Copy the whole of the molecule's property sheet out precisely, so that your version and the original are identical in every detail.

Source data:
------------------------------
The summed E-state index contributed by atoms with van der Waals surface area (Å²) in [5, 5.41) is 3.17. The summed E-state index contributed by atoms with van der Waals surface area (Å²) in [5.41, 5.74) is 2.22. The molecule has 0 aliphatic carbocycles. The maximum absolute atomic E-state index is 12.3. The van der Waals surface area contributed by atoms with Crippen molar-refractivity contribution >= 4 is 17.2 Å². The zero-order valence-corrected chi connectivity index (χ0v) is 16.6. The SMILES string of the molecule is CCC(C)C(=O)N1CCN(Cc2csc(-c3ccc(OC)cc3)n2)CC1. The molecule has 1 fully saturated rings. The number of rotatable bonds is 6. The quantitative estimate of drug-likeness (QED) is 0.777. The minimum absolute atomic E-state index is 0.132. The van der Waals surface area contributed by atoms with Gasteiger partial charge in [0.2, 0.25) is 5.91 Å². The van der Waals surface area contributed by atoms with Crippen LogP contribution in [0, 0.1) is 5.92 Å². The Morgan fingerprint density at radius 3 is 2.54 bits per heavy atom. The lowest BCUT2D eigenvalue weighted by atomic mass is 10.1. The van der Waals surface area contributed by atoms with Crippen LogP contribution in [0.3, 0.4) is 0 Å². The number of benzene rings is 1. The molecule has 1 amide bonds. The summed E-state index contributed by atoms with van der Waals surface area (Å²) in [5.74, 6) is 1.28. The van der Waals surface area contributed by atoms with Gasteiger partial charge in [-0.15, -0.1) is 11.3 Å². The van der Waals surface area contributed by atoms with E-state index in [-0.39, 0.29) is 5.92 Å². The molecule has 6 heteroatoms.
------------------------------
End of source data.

The summed E-state index contributed by atoms with van der Waals surface area (Å²) in [5, 5.41) is 3.17. The summed E-state index contributed by atoms with van der Waals surface area (Å²) in [5.41, 5.74) is 2.22. The molecule has 0 aliphatic carbocycles. The maximum absolute atomic E-state index is 12.3. The van der Waals surface area contributed by atoms with Crippen molar-refractivity contribution >= 4 is 17.2 Å². The zero-order valence-corrected chi connectivity index (χ0v) is 16.6. The SMILES string of the molecule is CCC(C)C(=O)N1CCN(Cc2csc(-c3ccc(OC)cc3)n2)CC1. The molecule has 1 fully saturated rings. The number of rotatable bonds is 6. The quantitative estimate of drug-likeness (QED) is 0.777. The minimum absolute atomic E-state index is 0.132. The van der Waals surface area contributed by atoms with Gasteiger partial charge in [0.2, 0.25) is 5.91 Å². The van der Waals surface area contributed by atoms with Crippen LogP contribution in [0, 0.1) is 5.92 Å². The Morgan fingerprint density at radius 3 is 2.54 bits per heavy atom. The lowest BCUT2D eigenvalue weighted by atomic mass is 10.1. The van der Waals surface area contributed by atoms with Crippen LogP contribution in [0.3, 0.4) is 0 Å². The number of benzene rings is 1. The molecule has 1 amide bonds. The summed E-state index contributed by atoms with van der Waals surface area (Å²) in [5.74, 6) is 1.28. The van der Waals surface area contributed by atoms with Gasteiger partial charge in [-0.15, -0.1) is 11.3 Å². The van der Waals surface area contributed by atoms with E-state index in [-0.39, 0.29) is 5.92 Å². The molecule has 6 heteroatoms.